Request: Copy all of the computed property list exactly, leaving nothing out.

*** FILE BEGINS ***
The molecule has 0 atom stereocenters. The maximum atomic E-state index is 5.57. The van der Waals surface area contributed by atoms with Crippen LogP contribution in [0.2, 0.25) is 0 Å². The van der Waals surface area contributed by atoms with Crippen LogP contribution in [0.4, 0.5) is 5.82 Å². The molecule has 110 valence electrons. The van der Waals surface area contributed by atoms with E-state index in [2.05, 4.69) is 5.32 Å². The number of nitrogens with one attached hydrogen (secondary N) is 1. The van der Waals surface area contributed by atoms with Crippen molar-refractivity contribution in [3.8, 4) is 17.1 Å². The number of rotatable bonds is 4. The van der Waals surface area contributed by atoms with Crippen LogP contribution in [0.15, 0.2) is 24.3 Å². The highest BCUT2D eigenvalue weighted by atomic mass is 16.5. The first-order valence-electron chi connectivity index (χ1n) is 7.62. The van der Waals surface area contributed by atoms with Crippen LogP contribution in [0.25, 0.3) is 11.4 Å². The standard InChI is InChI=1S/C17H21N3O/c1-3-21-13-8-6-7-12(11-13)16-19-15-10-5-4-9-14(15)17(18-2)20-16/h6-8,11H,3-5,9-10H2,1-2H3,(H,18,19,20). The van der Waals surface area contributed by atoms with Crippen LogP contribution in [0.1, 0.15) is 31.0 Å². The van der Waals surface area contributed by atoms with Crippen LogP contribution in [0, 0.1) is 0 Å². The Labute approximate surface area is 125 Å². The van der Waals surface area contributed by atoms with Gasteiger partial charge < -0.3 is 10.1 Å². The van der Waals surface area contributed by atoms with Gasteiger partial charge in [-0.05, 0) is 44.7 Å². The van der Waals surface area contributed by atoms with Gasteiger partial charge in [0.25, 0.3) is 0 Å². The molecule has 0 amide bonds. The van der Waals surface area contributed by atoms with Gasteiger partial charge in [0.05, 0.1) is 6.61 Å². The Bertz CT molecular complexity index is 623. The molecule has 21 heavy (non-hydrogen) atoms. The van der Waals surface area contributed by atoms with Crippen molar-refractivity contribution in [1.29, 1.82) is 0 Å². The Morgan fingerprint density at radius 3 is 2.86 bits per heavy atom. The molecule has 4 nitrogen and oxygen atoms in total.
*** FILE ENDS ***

The molecule has 0 atom stereocenters. The maximum atomic E-state index is 5.57. The van der Waals surface area contributed by atoms with Crippen LogP contribution in [0.2, 0.25) is 0 Å². The van der Waals surface area contributed by atoms with Crippen LogP contribution in [0.4, 0.5) is 5.82 Å². The molecule has 110 valence electrons. The van der Waals surface area contributed by atoms with E-state index in [2.05, 4.69) is 5.32 Å². The number of nitrogens with one attached hydrogen (secondary N) is 1. The van der Waals surface area contributed by atoms with Crippen molar-refractivity contribution in [3.8, 4) is 17.1 Å². The number of rotatable bonds is 4. The van der Waals surface area contributed by atoms with Crippen LogP contribution in [0.15, 0.2) is 24.3 Å². The highest BCUT2D eigenvalue weighted by atomic mass is 16.5. The first-order valence-electron chi connectivity index (χ1n) is 7.62. The van der Waals surface area contributed by atoms with Crippen LogP contribution in [0.25, 0.3) is 11.4 Å². The standard InChI is InChI=1S/C17H21N3O/c1-3-21-13-8-6-7-12(11-13)16-19-15-10-5-4-9-14(15)17(18-2)20-16/h6-8,11H,3-5,9-10H2,1-2H3,(H,18,19,20). The van der Waals surface area contributed by atoms with Crippen LogP contribution in [0.1, 0.15) is 31.0 Å². The van der Waals surface area contributed by atoms with Crippen LogP contribution in [0, 0.1) is 0 Å². The Labute approximate surface area is 125 Å². The van der Waals surface area contributed by atoms with Gasteiger partial charge < -0.3 is 10.1 Å². The van der Waals surface area contributed by atoms with Gasteiger partial charge in [-0.05, 0) is 44.7 Å². The van der Waals surface area contributed by atoms with Gasteiger partial charge in [0.25, 0.3) is 0 Å². The molecule has 0 amide bonds. The van der Waals surface area contributed by atoms with Gasteiger partial charge in [0.05, 0.1) is 6.61 Å². The Bertz CT molecular complexity index is 623. The molecule has 21 heavy (non-hydrogen) atoms. The van der Waals surface area contributed by atoms with Crippen molar-refractivity contribution in [1.29, 1.82) is 0 Å². The Morgan fingerprint density at radius 3 is 2.86 bits per heavy atom. The molecule has 4 nitrogen and oxygen atoms in total.